Politician Speak with Forked Tongue: Or, The Electorate and The Donorate September 24, 2012
Peter Beinart in the Daily Beast speaks of the desirability of having the press crash fundraisers. In today’s American political world, people seeking elected offices have two audiences, the electorate and the donorate; and in many ways, the donorate [or, as I would like to call them, the donorcracy] is more important than the electorate, because they make it possible for politicians to reach the electorate. And, it is the donorate whom candidates see face to face, unless [like me] the donors wish to avoid that, which most do not. I do not have a solution for this. But, as we discovered with the recent exposure of Romney’s notorious ’47 per cent’ speech [which I will deal with in another post], candidates give one message to the donorate and another to the electorate. And I have a hunch it’s not just Republicans. Both parties are now dependent on a donorate. Now that we have this dual system, why are we not polling the donorate with the same enthusiasm that we poll the electorate? Why is Nate Silver of Five Thirty Eight not tracking the donorate?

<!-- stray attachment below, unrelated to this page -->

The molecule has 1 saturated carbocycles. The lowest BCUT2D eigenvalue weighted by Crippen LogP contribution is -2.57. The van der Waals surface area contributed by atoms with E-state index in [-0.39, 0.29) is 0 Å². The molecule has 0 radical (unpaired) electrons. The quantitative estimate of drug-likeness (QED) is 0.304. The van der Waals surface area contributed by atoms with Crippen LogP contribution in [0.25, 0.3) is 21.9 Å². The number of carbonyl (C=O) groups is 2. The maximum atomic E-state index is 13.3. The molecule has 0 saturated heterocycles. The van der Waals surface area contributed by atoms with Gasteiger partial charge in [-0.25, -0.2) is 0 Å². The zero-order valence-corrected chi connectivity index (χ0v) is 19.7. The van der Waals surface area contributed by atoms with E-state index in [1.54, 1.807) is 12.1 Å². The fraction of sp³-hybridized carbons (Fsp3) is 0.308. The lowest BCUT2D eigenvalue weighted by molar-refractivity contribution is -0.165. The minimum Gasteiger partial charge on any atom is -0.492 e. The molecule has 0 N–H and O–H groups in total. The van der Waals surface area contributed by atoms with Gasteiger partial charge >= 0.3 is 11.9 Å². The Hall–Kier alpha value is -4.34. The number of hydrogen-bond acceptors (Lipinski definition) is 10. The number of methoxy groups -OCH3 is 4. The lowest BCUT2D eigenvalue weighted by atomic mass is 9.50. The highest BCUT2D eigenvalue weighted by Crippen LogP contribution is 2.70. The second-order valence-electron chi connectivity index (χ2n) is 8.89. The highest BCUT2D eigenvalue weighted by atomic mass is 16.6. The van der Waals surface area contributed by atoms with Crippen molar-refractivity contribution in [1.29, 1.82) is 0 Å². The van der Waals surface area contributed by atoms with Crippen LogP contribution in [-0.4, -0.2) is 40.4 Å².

It is important to remember that there are small donors in politics; and they have been important in several periods of recent history. They are communicated with by e-mail, and formerly by so-called ‘direct mail’; the general point of these messages is thank you for your last gift, but your holy cause is on the knife edge and needs a lot more of your money in the next 60 minutes or so [they are never that clear about exactly when]. Certain phrases are used because they get more money out of the small donors; the writers of these communications remind me of the lab rat who told his girl friend, “I think I have the Professor conditioned, because every time I go through the maze and ring the bell he gives me food!” It is the small donors who have conditioned and manipulated them, as well as the other way around.
But small donors do not dominate the scene except on some specific issues. They are not part of the ‘donorate’ as I call it. To be part of the ‘donorate’, you must give enough so that the candidate would notice you and wish to converse with you personally. Whether you wish to converse with him or not is not the point, though if you don’t take time to [and if you’re in the real donorate, your time is more valuable than your money] you are, I suppose, a member of the inactive or reclusive donorate; from what I can tell, not a large group.